Environmental journalism revisited
The traditional journalistic model has been to follow interesting stories, expose scandals and explore controversies. This approach has been very relevant to the political process, but it is not so applicable to the now-critical relation between humanity and the Earth. Today’s communities must understand the interconnections between energy use, climate and food to make the transition to an efficient, resilient and sustainable society. This process involves people from all sectors – businesses, citizens groups, farmers and foresters, students and teachers, officials in state government, politicians and voters. It requires an informed public with access to a wide range of articles of trustworthy information relating to local and global environmental issues.
This vision was the basis for the Sunday Environment Section featured in two Vermont statewide newspapers from January 2008: the Rutland Herald and the Barre Montpelier Times Argus. The impetus for the section came from discussions between Carol Tashie, a community activist in Rutland, Randal Smathers, the editor of the Rutland Herald, and Alan Betts, a climate scientist, who became one of six columnists. Elizabeth Gibson was the section editor (2008-2014). Articles were selected based on their relevance to major environmental issues in Vermont and were then reviewed and edited for technical accuracy and clarity of expression. In 2014, this environmental page was merged with the rest of the Sunday paper.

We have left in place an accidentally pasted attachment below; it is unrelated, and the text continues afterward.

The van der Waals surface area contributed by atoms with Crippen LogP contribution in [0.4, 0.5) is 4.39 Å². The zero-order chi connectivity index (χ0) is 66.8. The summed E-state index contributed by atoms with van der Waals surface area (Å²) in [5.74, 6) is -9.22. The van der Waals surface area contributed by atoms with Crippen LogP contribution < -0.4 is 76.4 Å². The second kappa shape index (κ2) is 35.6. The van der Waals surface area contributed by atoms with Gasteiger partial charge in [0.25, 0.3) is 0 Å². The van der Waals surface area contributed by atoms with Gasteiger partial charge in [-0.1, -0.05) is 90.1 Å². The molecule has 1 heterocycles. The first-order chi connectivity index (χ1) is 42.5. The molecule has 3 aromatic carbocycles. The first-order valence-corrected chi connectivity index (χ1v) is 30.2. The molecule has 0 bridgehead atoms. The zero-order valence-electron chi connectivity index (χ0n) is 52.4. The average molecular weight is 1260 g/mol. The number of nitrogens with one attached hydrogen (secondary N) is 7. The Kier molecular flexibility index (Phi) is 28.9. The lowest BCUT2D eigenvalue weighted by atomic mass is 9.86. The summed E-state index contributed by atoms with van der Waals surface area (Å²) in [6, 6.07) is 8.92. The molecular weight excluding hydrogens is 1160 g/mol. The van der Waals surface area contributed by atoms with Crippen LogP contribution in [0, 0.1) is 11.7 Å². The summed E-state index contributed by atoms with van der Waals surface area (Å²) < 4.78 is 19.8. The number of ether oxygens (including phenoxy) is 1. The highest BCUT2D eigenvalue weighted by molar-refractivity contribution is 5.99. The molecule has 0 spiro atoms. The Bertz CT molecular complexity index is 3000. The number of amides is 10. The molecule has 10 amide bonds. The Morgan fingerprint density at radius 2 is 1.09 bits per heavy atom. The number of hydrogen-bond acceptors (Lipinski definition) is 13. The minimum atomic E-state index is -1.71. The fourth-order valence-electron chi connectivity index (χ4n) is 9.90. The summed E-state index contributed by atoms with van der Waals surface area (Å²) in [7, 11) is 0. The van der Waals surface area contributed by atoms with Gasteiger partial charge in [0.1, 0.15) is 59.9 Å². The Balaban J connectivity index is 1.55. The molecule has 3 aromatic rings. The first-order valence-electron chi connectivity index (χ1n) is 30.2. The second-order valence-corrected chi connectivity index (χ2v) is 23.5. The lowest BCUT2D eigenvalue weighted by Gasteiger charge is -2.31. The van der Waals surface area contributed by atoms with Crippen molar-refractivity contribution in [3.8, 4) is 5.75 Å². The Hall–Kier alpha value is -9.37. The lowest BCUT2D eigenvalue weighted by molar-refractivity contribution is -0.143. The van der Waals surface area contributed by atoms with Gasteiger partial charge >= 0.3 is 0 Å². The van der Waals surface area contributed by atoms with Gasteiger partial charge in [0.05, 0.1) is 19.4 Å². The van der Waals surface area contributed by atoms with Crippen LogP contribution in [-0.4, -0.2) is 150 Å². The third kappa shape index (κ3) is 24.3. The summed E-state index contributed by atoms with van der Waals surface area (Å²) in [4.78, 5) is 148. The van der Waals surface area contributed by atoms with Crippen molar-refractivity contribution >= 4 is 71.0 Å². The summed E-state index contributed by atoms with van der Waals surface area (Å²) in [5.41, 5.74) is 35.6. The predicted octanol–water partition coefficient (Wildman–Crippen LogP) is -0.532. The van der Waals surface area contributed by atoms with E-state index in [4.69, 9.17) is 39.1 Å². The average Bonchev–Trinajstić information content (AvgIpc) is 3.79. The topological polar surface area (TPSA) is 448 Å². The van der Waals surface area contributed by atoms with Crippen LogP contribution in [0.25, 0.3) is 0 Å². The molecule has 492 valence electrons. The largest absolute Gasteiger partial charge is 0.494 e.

This chapter outlines the philosophy and scope of this project, including some of the major environmental themes that emerged and the significance of an informed public for facilitating environmental leadership.
Betts, A.K. and E. Gibson (2012), Environmental journalism revisited. Ch. 41, pp. 382-390, in Environmental Leadership: a Reference Handbook. Deborah R. Gallagher, Editor, SAGE publications Inc., Sept. 2012, ISBN: 9781412981507.